In 1957 BBB came east to join CBS Laboratories and from thence onwards his activities spread and multiplied into the infrared and the ultraviolet. One never knew quite what he was up to. I remember one notable occasion (for me) when I became a temporary Bauer guinea pig. Under Ben's benevolent direction I was taken to a local Stamford indoor swimming pool and immersed in about 12 feet of water, with headphones on. There was an athletic CBS guard, too, in case I conked out, which I didn't. I can still swim my 50 feet under water minus snorkel or aqualung. Down at the bottom of the pool I was fed headphone signals and asked to point to their apparent source. The signals had been processed in such a way as to simulate ordinary airborne acoustic signals. Inside the phones, there were air pockets for ordinary dry-land-type binaural hearing. This was merely a bit of fundamental research, the sort that must cover all bases, however obvious. Of course I heard the signals exactly as I would have on shore, but this had to be proved. So I vigorously pointed to the left and to the right, but not towards the front (!) and then came up for a hot shower. My normal binaural experience, if in an odd location.

Note in passing that this, too, was based on timing differences as between two listening ears and upon directional selectivity in sound reproduction. One way or another, that was the focus of Bauer's engineering life over a span of 40 years and more. SQ was merely the late-late product of phase preoccupation, though it was what most of us will remember first.

Movers and Doers

With long-time friends, I have a curious habit of forgetfulness of the past. I have not the slightest recollection of my first meeting with BBB. Nor, for that matter, with that other and closely related (corporately) CBS leader, Dr. Peter Goldmark.

Curious, too, in a larger scale of reference, that CBS, grand and omnipotent combine of communications corporality, should have taken on two such far-seeing and original engineering leaders of similar backgrounds. Both came out of Europe, Goldmark from Hungary, Bauer out of Russia via Cuba; both inherited an unmistakable degree of Old World culture and manners and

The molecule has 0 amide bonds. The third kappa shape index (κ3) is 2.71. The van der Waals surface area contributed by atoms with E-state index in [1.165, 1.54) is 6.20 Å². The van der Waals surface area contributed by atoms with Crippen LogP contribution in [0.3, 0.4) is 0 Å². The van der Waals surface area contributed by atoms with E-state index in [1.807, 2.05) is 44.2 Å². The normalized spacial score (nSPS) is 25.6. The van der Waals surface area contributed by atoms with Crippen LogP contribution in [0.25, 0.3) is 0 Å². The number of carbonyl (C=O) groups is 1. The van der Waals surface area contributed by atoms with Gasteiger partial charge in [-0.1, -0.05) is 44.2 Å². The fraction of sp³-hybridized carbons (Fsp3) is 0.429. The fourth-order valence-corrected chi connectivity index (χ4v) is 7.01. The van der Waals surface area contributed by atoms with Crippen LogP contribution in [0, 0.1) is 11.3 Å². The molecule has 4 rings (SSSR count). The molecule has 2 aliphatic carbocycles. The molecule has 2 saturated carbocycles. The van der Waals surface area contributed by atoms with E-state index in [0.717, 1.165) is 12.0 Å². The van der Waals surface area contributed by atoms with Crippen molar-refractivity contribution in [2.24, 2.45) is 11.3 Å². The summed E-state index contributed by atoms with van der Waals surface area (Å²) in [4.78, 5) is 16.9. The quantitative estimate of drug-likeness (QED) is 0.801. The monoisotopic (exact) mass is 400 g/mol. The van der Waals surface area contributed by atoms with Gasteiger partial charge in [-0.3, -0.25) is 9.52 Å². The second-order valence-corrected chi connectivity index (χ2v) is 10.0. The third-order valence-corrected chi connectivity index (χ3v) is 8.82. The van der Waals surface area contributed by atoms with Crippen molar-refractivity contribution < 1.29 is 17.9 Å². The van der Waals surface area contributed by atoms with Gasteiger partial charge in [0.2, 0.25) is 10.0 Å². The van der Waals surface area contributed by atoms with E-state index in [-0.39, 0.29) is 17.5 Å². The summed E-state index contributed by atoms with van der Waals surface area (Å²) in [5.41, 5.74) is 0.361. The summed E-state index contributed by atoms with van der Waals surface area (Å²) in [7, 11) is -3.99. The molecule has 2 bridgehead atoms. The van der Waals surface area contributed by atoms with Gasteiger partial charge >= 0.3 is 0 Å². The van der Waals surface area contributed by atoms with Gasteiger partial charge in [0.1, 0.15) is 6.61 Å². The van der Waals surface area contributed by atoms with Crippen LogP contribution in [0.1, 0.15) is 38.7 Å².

to the day of their respective deaths so near in time spoke with the faint remains of a European accent. Eventually, of course, they became more American than most Americans, joining a whole group of similar powerhouse types from the ancient lands who made their mark at the very top in American communications biz. (To give good credit to the CBS Opposition, we might mention Gen. Sarnoff of RCA.) These men, as we always put it, were movers and doers. But in a higher sense they were also out of a background of culture, however distantly, that was totally unlike that of our native Edisons and Henry Fords. These were better, more meticulous engineers, if not greater geniuses, more rigorous in their science but also far wider in their range of view. It was no accident that so much of the audio related work of both Goldmark and Bauer was based to a really surprising extent on the demands of European classical music in all the aspects of its reproduction and this held true from the innovation of the Goldmark LP record and "360 degree" Columbia phonograph (anybody still remember that one?) right through to the final Bauer matrix configurations of SQ-with-logic, and that ultimate consolidation of this year at Brussels which he called USQ. If I may say so, I have often suspected that with these men CBS must have sometimes thought that it had bitten off a bit more than it could chew. No doubt of their leadership and we do not need to hold the CBS hand in sympathy for a few little monetary losses here and there. The overall balance was emphatically favorable. But, however corporate minded they became, in their work both remained the purest engineers and scientists and, if you will, artists. Goldmark was from a distinguished musical family. Ben Bauer studied classical violin, as I discovered one day when I heard some remarkable fi coming from his living room and went in to find the man tossing off advanced fiddle exercises "live" on his own instrument. This peculiar combination of far-seeing aesthetic, artistic, and scientific background with the doer-mover psychology meant that CBS as a whole was really rocked pro and con by these two, again and again; for both were, needless to say, consummate persuaders within the company, as well as outside it, and very much in that order. First, persuade the corporation execs to plank down X R & D millions; then persuade the public to buy the D via the press.

Most of the press in our area can remember that relentless, if genteel, blizzard that came down upon us in favor of this or that CBS project from the Goldmark and Bauer offices, and of course from every subsidiary branch of CBS Public Relations right down to the bottom. I would suggest that Bauer's persuasiveness was even more potent than his engineering logic. And equally so with Goldmark.